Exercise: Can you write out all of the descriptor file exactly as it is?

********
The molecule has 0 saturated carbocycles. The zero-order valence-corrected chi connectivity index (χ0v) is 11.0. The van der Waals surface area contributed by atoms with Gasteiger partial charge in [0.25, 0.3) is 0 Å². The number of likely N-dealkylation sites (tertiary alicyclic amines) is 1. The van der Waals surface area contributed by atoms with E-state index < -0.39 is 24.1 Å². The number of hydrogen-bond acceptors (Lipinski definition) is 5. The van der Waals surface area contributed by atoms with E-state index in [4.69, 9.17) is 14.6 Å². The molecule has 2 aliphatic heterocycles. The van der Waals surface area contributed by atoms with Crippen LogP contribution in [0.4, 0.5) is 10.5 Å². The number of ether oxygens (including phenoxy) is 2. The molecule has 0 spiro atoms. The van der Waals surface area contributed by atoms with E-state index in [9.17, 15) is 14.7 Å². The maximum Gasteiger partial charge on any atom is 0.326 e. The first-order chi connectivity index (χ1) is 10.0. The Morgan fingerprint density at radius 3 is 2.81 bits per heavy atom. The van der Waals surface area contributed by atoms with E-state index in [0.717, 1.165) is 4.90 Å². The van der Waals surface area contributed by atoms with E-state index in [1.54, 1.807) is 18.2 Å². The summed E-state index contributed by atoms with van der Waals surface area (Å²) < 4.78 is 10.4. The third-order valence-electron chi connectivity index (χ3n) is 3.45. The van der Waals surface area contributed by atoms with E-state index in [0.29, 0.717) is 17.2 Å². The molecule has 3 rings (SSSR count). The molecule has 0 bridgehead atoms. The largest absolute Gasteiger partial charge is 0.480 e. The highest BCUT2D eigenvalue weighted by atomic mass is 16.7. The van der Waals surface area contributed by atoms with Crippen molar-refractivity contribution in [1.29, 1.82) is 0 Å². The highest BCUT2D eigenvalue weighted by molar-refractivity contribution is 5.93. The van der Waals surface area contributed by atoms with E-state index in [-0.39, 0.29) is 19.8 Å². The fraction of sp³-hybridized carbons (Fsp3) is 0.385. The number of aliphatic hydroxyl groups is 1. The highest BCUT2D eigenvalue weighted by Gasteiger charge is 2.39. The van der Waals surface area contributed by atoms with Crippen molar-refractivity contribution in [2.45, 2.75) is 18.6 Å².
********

The molecule has 0 saturated carbocycles. The zero-order valence-corrected chi connectivity index (χ0v) is 11.0. The van der Waals surface area contributed by atoms with Gasteiger partial charge in [0.25, 0.3) is 0 Å². The number of likely N-dealkylation sites (tertiary alicyclic amines) is 1. The van der Waals surface area contributed by atoms with E-state index < -0.39 is 24.1 Å². The number of hydrogen-bond acceptors (Lipinski definition) is 5. The van der Waals surface area contributed by atoms with E-state index in [4.69, 9.17) is 14.6 Å². The molecule has 2 aliphatic heterocycles. The van der Waals surface area contributed by atoms with Crippen LogP contribution in [0.4, 0.5) is 10.5 Å². The number of ether oxygens (including phenoxy) is 2. The molecule has 0 spiro atoms. The van der Waals surface area contributed by atoms with E-state index in [9.17, 15) is 14.7 Å². The maximum Gasteiger partial charge on any atom is 0.326 e. The first-order chi connectivity index (χ1) is 10.0. The Morgan fingerprint density at radius 3 is 2.81 bits per heavy atom. The van der Waals surface area contributed by atoms with E-state index in [0.717, 1.165) is 4.90 Å². The van der Waals surface area contributed by atoms with E-state index in [1.54, 1.807) is 18.2 Å². The summed E-state index contributed by atoms with van der Waals surface area (Å²) < 4.78 is 10.4. The third-order valence-electron chi connectivity index (χ3n) is 3.45. The van der Waals surface area contributed by atoms with E-state index in [0.29, 0.717) is 17.2 Å². The molecule has 3 rings (SSSR count). The molecule has 0 bridgehead atoms. The largest absolute Gasteiger partial charge is 0.480 e. The highest BCUT2D eigenvalue weighted by atomic mass is 16.7. The van der Waals surface area contributed by atoms with Crippen molar-refractivity contribution in [1.29, 1.82) is 0 Å². The highest BCUT2D eigenvalue weighted by molar-refractivity contribution is 5.93. The van der Waals surface area contributed by atoms with E-state index in [-0.39, 0.29) is 19.8 Å². The fraction of sp³-hybridized carbons (Fsp3) is 0.385. The number of aliphatic hydroxyl groups is 1. The highest BCUT2D eigenvalue weighted by Gasteiger charge is 2.39. The van der Waals surface area contributed by atoms with Crippen molar-refractivity contribution in [2.45, 2.75) is 18.6 Å².